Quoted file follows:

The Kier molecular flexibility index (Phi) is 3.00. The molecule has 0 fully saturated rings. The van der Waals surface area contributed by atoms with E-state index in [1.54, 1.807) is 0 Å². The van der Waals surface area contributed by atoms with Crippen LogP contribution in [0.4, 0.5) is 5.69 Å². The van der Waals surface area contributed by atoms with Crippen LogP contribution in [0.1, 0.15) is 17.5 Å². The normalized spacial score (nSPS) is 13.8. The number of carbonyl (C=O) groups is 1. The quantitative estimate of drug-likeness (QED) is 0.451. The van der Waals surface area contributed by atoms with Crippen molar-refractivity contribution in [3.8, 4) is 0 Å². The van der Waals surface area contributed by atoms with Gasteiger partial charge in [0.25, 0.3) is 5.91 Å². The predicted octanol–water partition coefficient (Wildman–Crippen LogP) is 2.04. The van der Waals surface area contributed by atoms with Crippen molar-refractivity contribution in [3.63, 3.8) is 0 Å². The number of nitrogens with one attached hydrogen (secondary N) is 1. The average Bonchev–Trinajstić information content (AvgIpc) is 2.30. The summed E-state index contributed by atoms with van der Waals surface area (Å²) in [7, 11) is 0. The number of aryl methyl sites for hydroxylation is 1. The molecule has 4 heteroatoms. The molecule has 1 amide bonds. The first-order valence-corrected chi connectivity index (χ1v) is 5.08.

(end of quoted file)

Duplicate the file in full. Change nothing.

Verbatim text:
The Kier molecular flexibility index (Phi) is 3.00. The molecule has 0 fully saturated rings. The van der Waals surface area contributed by atoms with E-state index in [1.54, 1.807) is 0 Å². The van der Waals surface area contributed by atoms with Crippen LogP contribution in [0.4, 0.5) is 5.69 Å². The van der Waals surface area contributed by atoms with Crippen LogP contribution in [0.1, 0.15) is 17.5 Å². The normalized spacial score (nSPS) is 13.8. The number of carbonyl (C=O) groups is 1. The quantitative estimate of drug-likeness (QED) is 0.451. The van der Waals surface area contributed by atoms with Crippen molar-refractivity contribution in [3.8, 4) is 0 Å². The van der Waals surface area contributed by atoms with Gasteiger partial charge in [0.25, 0.3) is 5.91 Å². The predicted octanol–water partition coefficient (Wildman–Crippen LogP) is 2.04. The van der Waals surface area contributed by atoms with Crippen molar-refractivity contribution in [3.63, 3.8) is 0 Å². The number of nitrogens with one attached hydrogen (secondary N) is 1. The average Bonchev–Trinajstić information content (AvgIpc) is 2.30. The summed E-state index contributed by atoms with van der Waals surface area (Å²) in [7, 11) is 0. The number of aryl methyl sites for hydroxylation is 1. The molecule has 4 heteroatoms. The molecule has 1 amide bonds. The first-order valence-corrected chi connectivity index (χ1v) is 5.08.